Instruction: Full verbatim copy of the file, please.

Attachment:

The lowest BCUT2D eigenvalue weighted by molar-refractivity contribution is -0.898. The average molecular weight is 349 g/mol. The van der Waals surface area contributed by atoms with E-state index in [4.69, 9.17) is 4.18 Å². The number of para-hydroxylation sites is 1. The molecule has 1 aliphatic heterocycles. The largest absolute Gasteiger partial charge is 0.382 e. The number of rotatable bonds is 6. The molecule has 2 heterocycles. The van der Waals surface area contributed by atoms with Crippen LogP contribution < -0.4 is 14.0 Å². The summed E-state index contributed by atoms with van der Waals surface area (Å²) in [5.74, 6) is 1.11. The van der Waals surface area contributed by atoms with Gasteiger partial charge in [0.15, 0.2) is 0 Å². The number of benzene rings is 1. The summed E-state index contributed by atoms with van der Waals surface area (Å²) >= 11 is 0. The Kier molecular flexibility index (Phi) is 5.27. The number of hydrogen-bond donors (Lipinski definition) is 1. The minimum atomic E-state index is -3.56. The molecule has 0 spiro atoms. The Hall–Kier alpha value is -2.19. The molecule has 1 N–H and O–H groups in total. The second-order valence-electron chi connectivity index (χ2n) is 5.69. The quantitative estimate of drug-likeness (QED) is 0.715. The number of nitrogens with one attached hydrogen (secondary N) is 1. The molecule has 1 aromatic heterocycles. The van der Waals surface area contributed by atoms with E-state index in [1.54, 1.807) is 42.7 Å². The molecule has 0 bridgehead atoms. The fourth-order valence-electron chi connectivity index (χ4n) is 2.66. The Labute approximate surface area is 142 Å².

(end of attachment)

The lowest BCUT2D eigenvalue weighted by molar-refractivity contribution is -0.898. The average molecular weight is 349 g/mol. The van der Waals surface area contributed by atoms with E-state index in [4.69, 9.17) is 4.18 Å². The number of para-hydroxylation sites is 1. The molecule has 1 aliphatic heterocycles. The largest absolute Gasteiger partial charge is 0.382 e. The number of rotatable bonds is 6. The molecule has 2 heterocycles. The van der Waals surface area contributed by atoms with Crippen LogP contribution < -0.4 is 14.0 Å². The summed E-state index contributed by atoms with van der Waals surface area (Å²) in [5.74, 6) is 1.11. The van der Waals surface area contributed by atoms with Gasteiger partial charge in [0.15, 0.2) is 0 Å². The number of benzene rings is 1. The summed E-state index contributed by atoms with van der Waals surface area (Å²) >= 11 is 0. The Kier molecular flexibility index (Phi) is 5.27. The number of hydrogen-bond donors (Lipinski definition) is 1. The minimum atomic E-state index is -3.56. The molecule has 0 spiro atoms. The Hall–Kier alpha value is -2.19. The molecule has 1 N–H and O–H groups in total. The second-order valence-electron chi connectivity index (χ2n) is 5.69. The quantitative estimate of drug-likeness (QED) is 0.715. The number of nitrogens with one attached hydrogen (secondary N) is 1. The molecule has 1 aromatic heterocycles. The van der Waals surface area contributed by atoms with E-state index in [1.54, 1.807) is 42.7 Å². The molecule has 0 bridgehead atoms. The fourth-order valence-electron chi connectivity index (χ4n) is 2.66. The Labute approximate surface area is 142 Å².